Are there competing narratives between Jews and non-Jewish Poles over who was the victim in World War II?
The Poles have a self-perception of being a martyr nation, which is perfectly legitimate—six million citizens of Poland were lost in World War II, three million were Polish Jews, three million were non-Jewish Poles. The city of Warsaw alone suffered more deaths in World War II than any of the Western allies, more than Britain, more than occupied France. It was a massacre of unspeakable dimensions. And the Poles, rightly, consider themselves victims. What is terribly difficult to understand is that one can be a victim and a perpetrator.
Poland could not have a free debate about what happened in wartime until after 1989. By then, many of the eyewitnesses were dead or far away. And the moral urgency of discussing it was gone. The debate finally erupted after the 2001 publication of Jan Gross’s book Neighbors (about the massacre of Jews by their Polish neighbors in the village of Jedwabne); it was shocking for Poles to discover that they might have been perpetrators, whereas the Jews knew it all along.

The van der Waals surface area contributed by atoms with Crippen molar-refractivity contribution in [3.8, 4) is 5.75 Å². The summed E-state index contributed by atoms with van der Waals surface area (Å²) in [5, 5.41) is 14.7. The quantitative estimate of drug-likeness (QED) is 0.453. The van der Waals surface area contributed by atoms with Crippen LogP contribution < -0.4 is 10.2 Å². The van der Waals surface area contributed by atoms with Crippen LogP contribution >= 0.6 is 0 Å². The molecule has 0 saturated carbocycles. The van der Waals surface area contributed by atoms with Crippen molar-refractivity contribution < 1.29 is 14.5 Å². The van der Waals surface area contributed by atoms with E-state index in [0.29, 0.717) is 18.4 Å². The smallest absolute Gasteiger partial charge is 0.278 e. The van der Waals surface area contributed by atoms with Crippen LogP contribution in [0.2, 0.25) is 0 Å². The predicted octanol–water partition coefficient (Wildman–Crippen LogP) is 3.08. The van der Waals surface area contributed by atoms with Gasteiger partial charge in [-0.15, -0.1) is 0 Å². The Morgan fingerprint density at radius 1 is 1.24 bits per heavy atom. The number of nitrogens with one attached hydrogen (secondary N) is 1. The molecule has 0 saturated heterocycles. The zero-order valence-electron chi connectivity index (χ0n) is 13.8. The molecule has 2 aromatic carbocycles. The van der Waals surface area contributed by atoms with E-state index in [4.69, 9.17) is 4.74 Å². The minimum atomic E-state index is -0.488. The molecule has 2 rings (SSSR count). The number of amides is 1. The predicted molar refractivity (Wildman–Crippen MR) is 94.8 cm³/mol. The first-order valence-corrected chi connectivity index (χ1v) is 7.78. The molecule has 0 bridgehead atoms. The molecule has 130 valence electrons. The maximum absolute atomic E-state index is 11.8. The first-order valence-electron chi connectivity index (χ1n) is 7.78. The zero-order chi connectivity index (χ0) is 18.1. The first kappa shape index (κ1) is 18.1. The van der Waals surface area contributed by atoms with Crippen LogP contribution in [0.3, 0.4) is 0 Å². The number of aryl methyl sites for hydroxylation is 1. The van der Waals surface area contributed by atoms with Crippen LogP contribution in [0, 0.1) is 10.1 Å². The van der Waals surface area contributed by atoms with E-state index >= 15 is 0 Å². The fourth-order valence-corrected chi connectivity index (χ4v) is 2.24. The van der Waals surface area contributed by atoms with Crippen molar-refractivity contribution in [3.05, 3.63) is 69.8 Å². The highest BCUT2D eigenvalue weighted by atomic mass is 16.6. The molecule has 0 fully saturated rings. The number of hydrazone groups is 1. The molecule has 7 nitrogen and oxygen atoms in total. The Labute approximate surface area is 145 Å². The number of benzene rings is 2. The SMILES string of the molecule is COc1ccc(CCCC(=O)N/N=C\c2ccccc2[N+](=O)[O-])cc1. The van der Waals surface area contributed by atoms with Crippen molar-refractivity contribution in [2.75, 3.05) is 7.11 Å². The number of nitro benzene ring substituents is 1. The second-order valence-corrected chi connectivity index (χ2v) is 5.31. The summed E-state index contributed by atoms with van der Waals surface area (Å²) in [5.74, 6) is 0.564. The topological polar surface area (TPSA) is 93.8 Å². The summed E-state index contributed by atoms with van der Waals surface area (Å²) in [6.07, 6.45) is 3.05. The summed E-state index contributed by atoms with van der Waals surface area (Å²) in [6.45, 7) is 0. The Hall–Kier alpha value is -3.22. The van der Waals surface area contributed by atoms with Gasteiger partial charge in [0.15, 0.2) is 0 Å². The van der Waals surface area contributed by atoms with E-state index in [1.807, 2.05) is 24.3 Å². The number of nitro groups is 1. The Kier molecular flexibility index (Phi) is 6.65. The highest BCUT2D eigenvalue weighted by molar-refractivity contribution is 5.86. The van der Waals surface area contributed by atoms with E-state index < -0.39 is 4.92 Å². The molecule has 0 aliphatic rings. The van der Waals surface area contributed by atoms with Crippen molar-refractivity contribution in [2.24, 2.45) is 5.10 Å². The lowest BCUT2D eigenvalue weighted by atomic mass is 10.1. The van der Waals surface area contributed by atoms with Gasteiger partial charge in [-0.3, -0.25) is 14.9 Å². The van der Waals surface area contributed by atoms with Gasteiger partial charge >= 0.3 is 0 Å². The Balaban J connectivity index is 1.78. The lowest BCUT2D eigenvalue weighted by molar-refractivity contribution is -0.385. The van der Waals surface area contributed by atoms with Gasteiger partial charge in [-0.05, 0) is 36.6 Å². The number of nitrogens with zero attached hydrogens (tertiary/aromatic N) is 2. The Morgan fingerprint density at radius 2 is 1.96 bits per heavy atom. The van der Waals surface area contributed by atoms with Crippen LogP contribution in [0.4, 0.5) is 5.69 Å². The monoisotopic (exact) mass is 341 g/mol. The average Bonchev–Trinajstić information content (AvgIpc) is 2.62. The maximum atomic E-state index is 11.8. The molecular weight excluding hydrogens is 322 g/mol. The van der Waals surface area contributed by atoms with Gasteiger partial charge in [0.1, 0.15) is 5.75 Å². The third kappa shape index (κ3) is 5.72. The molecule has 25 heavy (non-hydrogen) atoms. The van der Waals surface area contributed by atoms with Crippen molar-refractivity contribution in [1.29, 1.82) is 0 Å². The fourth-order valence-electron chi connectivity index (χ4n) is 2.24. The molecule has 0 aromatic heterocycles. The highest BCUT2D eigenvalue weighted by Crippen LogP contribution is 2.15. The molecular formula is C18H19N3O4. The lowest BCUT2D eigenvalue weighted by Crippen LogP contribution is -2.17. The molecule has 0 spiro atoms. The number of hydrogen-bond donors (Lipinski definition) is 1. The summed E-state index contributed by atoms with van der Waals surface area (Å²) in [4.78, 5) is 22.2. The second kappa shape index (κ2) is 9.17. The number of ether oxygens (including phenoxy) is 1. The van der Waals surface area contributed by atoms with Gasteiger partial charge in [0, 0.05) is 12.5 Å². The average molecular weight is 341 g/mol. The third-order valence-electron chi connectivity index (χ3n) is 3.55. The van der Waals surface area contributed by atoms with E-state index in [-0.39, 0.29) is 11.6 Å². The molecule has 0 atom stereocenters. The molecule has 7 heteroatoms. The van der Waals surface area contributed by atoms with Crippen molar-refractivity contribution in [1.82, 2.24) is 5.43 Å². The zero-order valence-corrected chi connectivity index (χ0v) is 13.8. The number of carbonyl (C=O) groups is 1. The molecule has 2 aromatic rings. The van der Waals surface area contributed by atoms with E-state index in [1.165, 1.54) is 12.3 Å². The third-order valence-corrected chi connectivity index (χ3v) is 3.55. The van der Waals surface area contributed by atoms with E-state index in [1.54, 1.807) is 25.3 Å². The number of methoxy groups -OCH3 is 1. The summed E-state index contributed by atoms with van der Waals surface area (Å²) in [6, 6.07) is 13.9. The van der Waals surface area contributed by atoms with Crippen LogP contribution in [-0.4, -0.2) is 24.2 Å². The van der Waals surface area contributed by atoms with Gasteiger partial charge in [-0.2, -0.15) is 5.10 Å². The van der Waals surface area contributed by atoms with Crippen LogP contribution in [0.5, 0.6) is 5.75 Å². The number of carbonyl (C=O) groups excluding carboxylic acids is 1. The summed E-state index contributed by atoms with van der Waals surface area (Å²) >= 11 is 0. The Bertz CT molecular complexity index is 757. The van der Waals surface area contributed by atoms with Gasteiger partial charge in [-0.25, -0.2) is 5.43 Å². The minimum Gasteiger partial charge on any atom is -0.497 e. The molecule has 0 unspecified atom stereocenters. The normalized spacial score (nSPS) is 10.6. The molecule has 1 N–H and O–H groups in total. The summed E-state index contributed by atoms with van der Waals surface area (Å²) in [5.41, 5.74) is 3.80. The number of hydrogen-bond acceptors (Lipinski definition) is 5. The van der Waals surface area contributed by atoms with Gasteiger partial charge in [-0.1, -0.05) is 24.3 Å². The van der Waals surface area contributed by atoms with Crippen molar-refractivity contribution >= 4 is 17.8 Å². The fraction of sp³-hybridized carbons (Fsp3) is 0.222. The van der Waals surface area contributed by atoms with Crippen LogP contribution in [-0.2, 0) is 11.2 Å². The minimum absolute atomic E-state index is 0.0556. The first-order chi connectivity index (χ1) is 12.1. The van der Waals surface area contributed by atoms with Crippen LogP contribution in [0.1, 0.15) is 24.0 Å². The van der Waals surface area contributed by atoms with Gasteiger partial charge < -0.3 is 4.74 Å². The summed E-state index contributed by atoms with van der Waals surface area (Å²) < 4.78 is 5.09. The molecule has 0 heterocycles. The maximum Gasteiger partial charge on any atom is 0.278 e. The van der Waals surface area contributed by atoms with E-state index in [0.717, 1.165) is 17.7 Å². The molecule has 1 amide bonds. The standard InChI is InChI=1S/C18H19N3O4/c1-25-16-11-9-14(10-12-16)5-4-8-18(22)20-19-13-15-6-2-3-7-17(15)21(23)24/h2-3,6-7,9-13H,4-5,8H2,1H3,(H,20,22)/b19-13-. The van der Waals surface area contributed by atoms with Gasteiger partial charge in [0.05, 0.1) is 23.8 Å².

Poles also tend to attribute responsibility for the atrocities of the communist regime to Jews, arguing that Jews were over-represented. They certainly were but there was no specific Jewish motivation for being communist. Whatever the crimes of communists in Poland, crimes by Polish communists and crimes by Jewish communists were no different. But it was much easier to hate a communist if he happened not to be your brother-in-law, but a Jew.
This topic remains a sensitive issue because Poles are also unfairly blamed, at times. Poland was a victim nation. There was no participation of Poland in the Shoah, even if there was participation by Poles. There is a difference between the French rounding up their Jews and sending them to Auschwitz and Poles being the first inmates at Auschwitz before Polish Jews or French Jews. It’s a horribly complex issue.